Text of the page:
The reason that this idea keeps being rejected is that the facts that supposedly back up the argument are never presented, leading me to believe there [are]n’t any clear facts to support it. By looking at the data myself I cannot see a clear and definable difference between the deaths and injures sustained during lighter summer months and the darker winter months, and therefore see no reason to change GMT.

BigEd, 21 December 2010 9:51 AM:

… Great Britain fought hard for Greenwich Mean Time to be adopted as an international marker; why would we want to move away from it permanently? The day will not be longer; the evening will not be longer – the day will be exactly the same length. If we want to maximise our time in daylight then we need to start organising our lives around it …

And, finally, Peter Jackson — who like my better half and friends — remembers dark, depressing days at school during the trial period 40 years ago:

I was at school in Manchester during the previous experiment in 1968-71, and even that far north – not Scotland, note – it was bloody awful. Not only going to school in the dark, but having half the morning lessons in the dark as well. Try reading the Parliamentary debates on the subject before it was changed back again; it was dropped because of widespread public opposition.

All this seems like another attempt by so-called experts with spurious science to bully us and our MPs into accepting yet another plan to notionally save the planet and tell us we are death-deserving idiots if we don’t follow along.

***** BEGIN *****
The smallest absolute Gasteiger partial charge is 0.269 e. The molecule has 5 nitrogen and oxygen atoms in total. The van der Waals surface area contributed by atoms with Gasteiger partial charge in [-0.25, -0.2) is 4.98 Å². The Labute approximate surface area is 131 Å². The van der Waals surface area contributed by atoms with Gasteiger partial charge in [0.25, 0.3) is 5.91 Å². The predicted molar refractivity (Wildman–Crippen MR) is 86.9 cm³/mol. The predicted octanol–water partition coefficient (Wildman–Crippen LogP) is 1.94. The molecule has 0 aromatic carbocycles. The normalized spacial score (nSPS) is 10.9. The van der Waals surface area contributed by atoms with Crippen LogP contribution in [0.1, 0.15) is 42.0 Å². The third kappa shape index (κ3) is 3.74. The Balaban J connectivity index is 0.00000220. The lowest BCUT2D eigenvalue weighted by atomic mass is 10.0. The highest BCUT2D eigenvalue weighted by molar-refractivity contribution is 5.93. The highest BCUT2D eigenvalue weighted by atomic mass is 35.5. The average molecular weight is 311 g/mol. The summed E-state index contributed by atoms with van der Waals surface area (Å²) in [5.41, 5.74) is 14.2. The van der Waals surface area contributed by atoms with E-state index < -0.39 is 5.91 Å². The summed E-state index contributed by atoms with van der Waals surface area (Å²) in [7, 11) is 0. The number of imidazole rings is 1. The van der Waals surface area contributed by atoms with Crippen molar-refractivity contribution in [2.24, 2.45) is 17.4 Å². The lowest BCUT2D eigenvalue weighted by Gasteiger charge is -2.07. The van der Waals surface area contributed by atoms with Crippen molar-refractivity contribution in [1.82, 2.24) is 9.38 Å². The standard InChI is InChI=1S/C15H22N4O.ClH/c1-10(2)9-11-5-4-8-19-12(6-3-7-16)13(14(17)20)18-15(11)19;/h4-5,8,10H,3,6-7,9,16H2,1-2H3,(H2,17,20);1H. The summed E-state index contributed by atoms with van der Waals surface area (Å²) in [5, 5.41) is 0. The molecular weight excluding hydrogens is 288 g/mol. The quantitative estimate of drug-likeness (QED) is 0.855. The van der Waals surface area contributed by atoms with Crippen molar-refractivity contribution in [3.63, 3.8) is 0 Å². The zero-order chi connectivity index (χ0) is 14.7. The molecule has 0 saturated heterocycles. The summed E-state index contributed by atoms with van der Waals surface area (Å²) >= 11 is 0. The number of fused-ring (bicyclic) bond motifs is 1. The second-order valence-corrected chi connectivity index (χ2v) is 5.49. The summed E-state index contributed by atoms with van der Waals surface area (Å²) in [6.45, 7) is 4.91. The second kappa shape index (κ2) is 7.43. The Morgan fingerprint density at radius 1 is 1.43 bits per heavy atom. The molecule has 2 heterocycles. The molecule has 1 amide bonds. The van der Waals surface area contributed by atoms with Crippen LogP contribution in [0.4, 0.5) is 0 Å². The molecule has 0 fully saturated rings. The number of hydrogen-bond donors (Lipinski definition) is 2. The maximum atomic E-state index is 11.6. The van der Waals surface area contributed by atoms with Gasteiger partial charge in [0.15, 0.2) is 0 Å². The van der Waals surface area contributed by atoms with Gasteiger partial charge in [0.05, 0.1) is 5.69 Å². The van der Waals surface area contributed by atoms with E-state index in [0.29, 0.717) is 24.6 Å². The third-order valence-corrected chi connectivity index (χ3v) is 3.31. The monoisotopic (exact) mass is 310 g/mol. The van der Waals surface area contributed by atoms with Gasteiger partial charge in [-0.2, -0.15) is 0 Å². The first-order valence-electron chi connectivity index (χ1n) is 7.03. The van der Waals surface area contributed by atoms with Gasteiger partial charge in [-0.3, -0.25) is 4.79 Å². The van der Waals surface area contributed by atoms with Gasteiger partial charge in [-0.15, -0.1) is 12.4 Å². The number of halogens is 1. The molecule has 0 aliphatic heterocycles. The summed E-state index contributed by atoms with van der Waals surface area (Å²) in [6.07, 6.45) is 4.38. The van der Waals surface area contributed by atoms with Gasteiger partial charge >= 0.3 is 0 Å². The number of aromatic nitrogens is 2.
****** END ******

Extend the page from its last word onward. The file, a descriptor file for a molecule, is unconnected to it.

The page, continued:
Red button, anyone?

21 comments for “More on GMT — what’s really behind the current clocks campaign

  1. Chuckles
    November 3, 2011 at 4:00 pm

    I’m sure it’s part of the same initiative that would ensure that all our school and university students are above average. Garrison Keillor could probably tell us more.

    But the chronic analogies should clearly be adjusted, polished up and ready chime the hour, or toll the bell. Not to mention stretch the metaphor. Even the clueless buff sorry saintly paragons of the UN are now suggesting that GMT should start with the sheltered living applications –

    http://www.theregister.co.uk/2011/11/03/atomic_time_could_replace_gmt/

    perhaps it’s time to petition the International Earth Rotation and Reference Systems Service, surely they’d know what to do?

    You mean you REALLY didn’t know there was such a thing as an International Earth Rotation and Reference Systems Service spending your tax money and worrying about such things? The son doesn’t rise by itself you know, and leap seconds don’t just add themselves. It’s very stressful at times.
    Look here, look at that excess day length, on top of the global warming and everything

    http://hpiers.obspm.fr/

    • November 3, 2011 at 4:15 pm

      😆

      ‘We’re all going to die!’ ‘Don’t panic!’

      Re the French link: it would be great if someone called this out for what it is — probable rubbish — after having mapped the shift all the way back to 1972, not just 2010. It’s amazing that our technology has been able to survive up to now. The horror!

      Two sentences in The Register stood out:

      ‘… the hyper-accurate clocks do not measure time as experienced by humans on Earth because the planet’s rotation is uneven.’

      and

      ‘Mobile phone networks and GPS systems in particular suffer when leap seconds strike.’

      When leap seconds strike … that’s going to keep me up at night now. 😉

      It would be fascinating to find out if all these groups were somehow linked, a bit like the climate change — or is it ‘global warming’ this week — thingy.

      Thanks for the info, Chuckles — much appreciated!

      • ivan
        November 3, 2011 at 5:56 pm